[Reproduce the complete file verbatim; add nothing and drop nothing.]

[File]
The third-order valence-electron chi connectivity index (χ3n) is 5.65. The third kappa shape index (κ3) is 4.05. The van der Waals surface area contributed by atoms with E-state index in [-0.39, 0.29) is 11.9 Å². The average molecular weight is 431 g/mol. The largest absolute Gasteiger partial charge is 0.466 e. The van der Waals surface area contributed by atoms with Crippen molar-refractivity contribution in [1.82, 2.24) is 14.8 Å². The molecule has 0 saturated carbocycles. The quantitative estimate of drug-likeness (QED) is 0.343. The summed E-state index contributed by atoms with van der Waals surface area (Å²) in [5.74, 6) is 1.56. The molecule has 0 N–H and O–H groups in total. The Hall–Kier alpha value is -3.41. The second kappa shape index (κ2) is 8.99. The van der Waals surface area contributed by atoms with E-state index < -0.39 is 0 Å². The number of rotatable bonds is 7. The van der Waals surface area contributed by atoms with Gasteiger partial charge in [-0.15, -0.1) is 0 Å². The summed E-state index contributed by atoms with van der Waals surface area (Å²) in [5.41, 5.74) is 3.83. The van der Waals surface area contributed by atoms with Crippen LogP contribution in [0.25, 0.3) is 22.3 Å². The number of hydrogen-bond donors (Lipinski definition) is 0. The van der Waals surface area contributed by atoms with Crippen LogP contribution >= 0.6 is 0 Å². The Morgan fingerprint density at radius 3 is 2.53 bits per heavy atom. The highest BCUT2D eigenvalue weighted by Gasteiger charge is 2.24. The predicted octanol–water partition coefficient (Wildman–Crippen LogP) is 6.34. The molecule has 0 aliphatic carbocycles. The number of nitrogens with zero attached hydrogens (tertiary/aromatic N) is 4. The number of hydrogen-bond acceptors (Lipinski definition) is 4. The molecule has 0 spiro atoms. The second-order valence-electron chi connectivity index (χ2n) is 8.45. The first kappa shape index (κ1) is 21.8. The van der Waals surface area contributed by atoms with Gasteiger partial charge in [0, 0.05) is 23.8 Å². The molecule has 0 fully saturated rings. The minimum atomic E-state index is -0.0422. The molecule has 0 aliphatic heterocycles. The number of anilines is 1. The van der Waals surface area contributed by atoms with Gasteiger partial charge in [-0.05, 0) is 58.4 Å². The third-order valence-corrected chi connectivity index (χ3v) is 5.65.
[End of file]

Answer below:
The third-order valence-electron chi connectivity index (χ3n) is 5.65. The third kappa shape index (κ3) is 4.05. The van der Waals surface area contributed by atoms with E-state index in [-0.39, 0.29) is 11.9 Å². The average molecular weight is 431 g/mol. The largest absolute Gasteiger partial charge is 0.466 e. The van der Waals surface area contributed by atoms with Crippen molar-refractivity contribution in [1.82, 2.24) is 14.8 Å². The molecule has 0 saturated carbocycles. The quantitative estimate of drug-likeness (QED) is 0.343. The summed E-state index contributed by atoms with van der Waals surface area (Å²) in [5.74, 6) is 1.56. The molecule has 0 N–H and O–H groups in total. The Hall–Kier alpha value is -3.41. The second kappa shape index (κ2) is 8.99. The van der Waals surface area contributed by atoms with E-state index < -0.39 is 0 Å². The number of rotatable bonds is 7. The van der Waals surface area contributed by atoms with Gasteiger partial charge in [-0.15, -0.1) is 0 Å². The summed E-state index contributed by atoms with van der Waals surface area (Å²) in [5.41, 5.74) is 3.83. The van der Waals surface area contributed by atoms with Crippen LogP contribution in [0.25, 0.3) is 22.3 Å². The number of hydrogen-bond donors (Lipinski definition) is 0. The van der Waals surface area contributed by atoms with Crippen LogP contribution >= 0.6 is 0 Å². The Morgan fingerprint density at radius 3 is 2.53 bits per heavy atom. The highest BCUT2D eigenvalue weighted by Gasteiger charge is 2.24. The predicted octanol–water partition coefficient (Wildman–Crippen LogP) is 6.34. The molecule has 0 aliphatic carbocycles. The number of nitrogens with zero attached hydrogens (tertiary/aromatic N) is 4. The number of hydrogen-bond acceptors (Lipinski definition) is 4. The molecule has 0 spiro atoms. The second-order valence-electron chi connectivity index (χ2n) is 8.45. The first kappa shape index (κ1) is 21.8. The van der Waals surface area contributed by atoms with Gasteiger partial charge in [0, 0.05) is 23.8 Å². The molecule has 0 fully saturated rings. The minimum atomic E-state index is -0.0422. The molecule has 0 aliphatic heterocycles. The number of anilines is 1. The van der Waals surface area contributed by atoms with Gasteiger partial charge in [-0.05, 0) is 58.4 Å². The third-order valence-corrected chi connectivity index (χ3v) is 5.65.